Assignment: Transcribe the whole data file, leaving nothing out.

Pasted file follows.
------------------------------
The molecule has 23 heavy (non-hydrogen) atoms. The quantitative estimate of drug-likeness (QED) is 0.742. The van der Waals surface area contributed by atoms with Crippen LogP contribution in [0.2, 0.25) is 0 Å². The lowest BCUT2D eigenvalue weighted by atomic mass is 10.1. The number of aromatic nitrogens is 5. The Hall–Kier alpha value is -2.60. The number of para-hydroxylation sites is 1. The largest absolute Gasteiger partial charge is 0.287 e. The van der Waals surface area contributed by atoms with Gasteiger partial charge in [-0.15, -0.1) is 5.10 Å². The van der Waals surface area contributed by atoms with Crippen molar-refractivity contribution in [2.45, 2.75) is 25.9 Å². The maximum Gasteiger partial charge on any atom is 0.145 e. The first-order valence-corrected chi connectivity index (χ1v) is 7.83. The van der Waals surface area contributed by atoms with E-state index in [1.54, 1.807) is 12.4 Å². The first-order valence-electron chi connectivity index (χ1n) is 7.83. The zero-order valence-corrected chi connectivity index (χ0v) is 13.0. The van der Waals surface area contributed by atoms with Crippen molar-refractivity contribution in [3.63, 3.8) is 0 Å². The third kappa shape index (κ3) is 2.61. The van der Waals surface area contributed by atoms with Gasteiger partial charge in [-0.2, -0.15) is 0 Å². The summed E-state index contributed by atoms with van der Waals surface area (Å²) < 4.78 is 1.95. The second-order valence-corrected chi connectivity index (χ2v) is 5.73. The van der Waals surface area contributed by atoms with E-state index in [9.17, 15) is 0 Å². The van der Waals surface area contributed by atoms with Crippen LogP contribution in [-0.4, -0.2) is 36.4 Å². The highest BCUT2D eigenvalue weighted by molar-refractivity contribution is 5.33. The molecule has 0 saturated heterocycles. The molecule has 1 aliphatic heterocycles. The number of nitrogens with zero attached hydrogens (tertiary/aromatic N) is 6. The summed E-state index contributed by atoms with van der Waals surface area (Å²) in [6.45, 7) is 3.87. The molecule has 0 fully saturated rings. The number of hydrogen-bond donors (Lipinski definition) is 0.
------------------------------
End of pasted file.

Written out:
The molecule has 23 heavy (non-hydrogen) atoms. The quantitative estimate of drug-likeness (QED) is 0.742. The van der Waals surface area contributed by atoms with Crippen LogP contribution in [0.2, 0.25) is 0 Å². The lowest BCUT2D eigenvalue weighted by atomic mass is 10.1. The number of aromatic nitrogens is 5. The Hall–Kier alpha value is -2.60. The number of para-hydroxylation sites is 1. The largest absolute Gasteiger partial charge is 0.287 e. The van der Waals surface area contributed by atoms with Gasteiger partial charge in [-0.15, -0.1) is 5.10 Å². The van der Waals surface area contributed by atoms with Crippen molar-refractivity contribution in [2.45, 2.75) is 25.9 Å². The maximum Gasteiger partial charge on any atom is 0.145 e. The first-order valence-corrected chi connectivity index (χ1v) is 7.83. The van der Waals surface area contributed by atoms with E-state index in [1.54, 1.807) is 12.4 Å². The first-order valence-electron chi connectivity index (χ1n) is 7.83. The zero-order valence-corrected chi connectivity index (χ0v) is 13.0. The van der Waals surface area contributed by atoms with Crippen molar-refractivity contribution in [3.63, 3.8) is 0 Å². The third kappa shape index (κ3) is 2.61. The van der Waals surface area contributed by atoms with Gasteiger partial charge in [-0.2, -0.15) is 0 Å². The summed E-state index contributed by atoms with van der Waals surface area (Å²) < 4.78 is 1.95. The second-order valence-corrected chi connectivity index (χ2v) is 5.73. The van der Waals surface area contributed by atoms with E-state index in [9.17, 15) is 0 Å². The van der Waals surface area contributed by atoms with Crippen LogP contribution in [-0.4, -0.2) is 36.4 Å². The highest BCUT2D eigenvalue weighted by molar-refractivity contribution is 5.33. The molecule has 0 saturated heterocycles. The molecule has 1 aliphatic heterocycles. The number of nitrogens with zero attached hydrogens (tertiary/aromatic N) is 6. The summed E-state index contributed by atoms with van der Waals surface area (Å²) in [6.45, 7) is 3.87. The molecule has 0 fully saturated rings. The number of hydrogen-bond donors (Lipinski definition) is 0.